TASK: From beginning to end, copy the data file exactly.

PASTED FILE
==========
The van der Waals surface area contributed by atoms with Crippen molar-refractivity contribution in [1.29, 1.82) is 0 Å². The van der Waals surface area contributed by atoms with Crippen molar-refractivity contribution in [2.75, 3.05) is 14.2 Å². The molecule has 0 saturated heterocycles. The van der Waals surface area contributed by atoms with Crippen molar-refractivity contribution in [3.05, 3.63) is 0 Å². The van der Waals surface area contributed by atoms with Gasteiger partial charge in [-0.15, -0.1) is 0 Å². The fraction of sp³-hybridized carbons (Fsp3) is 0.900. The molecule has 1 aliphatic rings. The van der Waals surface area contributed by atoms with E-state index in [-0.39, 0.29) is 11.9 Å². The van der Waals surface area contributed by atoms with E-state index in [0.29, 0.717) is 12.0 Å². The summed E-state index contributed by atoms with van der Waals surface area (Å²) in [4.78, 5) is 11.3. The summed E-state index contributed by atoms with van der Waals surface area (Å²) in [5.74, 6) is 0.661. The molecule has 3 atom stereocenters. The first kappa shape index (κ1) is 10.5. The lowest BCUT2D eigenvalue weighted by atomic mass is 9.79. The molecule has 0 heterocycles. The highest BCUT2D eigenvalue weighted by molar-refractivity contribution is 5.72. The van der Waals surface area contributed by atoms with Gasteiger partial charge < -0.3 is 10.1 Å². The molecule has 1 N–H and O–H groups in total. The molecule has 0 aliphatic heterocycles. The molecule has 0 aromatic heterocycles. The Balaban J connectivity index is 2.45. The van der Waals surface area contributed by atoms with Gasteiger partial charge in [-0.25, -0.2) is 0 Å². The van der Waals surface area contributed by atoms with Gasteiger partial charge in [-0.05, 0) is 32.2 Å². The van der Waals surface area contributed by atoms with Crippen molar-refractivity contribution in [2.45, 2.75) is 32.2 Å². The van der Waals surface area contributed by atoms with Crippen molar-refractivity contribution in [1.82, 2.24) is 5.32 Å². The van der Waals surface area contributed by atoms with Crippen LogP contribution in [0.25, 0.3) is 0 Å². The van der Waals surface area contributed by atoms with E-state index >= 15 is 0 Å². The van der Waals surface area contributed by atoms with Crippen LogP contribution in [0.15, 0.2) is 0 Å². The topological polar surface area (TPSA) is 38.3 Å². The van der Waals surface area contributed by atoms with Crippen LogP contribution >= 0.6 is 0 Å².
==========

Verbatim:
The van der Waals surface area contributed by atoms with Crippen molar-refractivity contribution in [1.29, 1.82) is 0 Å². The van der Waals surface area contributed by atoms with Crippen molar-refractivity contribution in [2.75, 3.05) is 14.2 Å². The molecule has 0 saturated heterocycles. The van der Waals surface area contributed by atoms with Crippen molar-refractivity contribution in [3.05, 3.63) is 0 Å². The van der Waals surface area contributed by atoms with Gasteiger partial charge in [-0.15, -0.1) is 0 Å². The fraction of sp³-hybridized carbons (Fsp3) is 0.900. The molecule has 1 aliphatic rings. The van der Waals surface area contributed by atoms with E-state index in [-0.39, 0.29) is 11.9 Å². The van der Waals surface area contributed by atoms with E-state index in [0.29, 0.717) is 12.0 Å². The summed E-state index contributed by atoms with van der Waals surface area (Å²) in [4.78, 5) is 11.3. The summed E-state index contributed by atoms with van der Waals surface area (Å²) in [5.74, 6) is 0.661. The molecule has 3 atom stereocenters. The first kappa shape index (κ1) is 10.5. The lowest BCUT2D eigenvalue weighted by atomic mass is 9.79. The molecule has 0 heterocycles. The highest BCUT2D eigenvalue weighted by molar-refractivity contribution is 5.72. The van der Waals surface area contributed by atoms with Gasteiger partial charge < -0.3 is 10.1 Å². The molecule has 1 N–H and O–H groups in total. The molecule has 0 aliphatic heterocycles. The molecule has 0 aromatic heterocycles. The Balaban J connectivity index is 2.45. The van der Waals surface area contributed by atoms with Gasteiger partial charge in [-0.25, -0.2) is 0 Å². The van der Waals surface area contributed by atoms with Gasteiger partial charge in [-0.05, 0) is 32.2 Å². The van der Waals surface area contributed by atoms with Crippen molar-refractivity contribution in [2.45, 2.75) is 32.2 Å². The van der Waals surface area contributed by atoms with Crippen molar-refractivity contribution in [1.82, 2.24) is 5.32 Å². The van der Waals surface area contributed by atoms with Crippen LogP contribution in [0.25, 0.3) is 0 Å². The van der Waals surface area contributed by atoms with E-state index >= 15 is 0 Å². The van der Waals surface area contributed by atoms with Crippen LogP contribution in [0.15, 0.2) is 0 Å². The topological polar surface area (TPSA) is 38.3 Å². The van der Waals surface area contributed by atoms with Crippen LogP contribution >= 0.6 is 0 Å².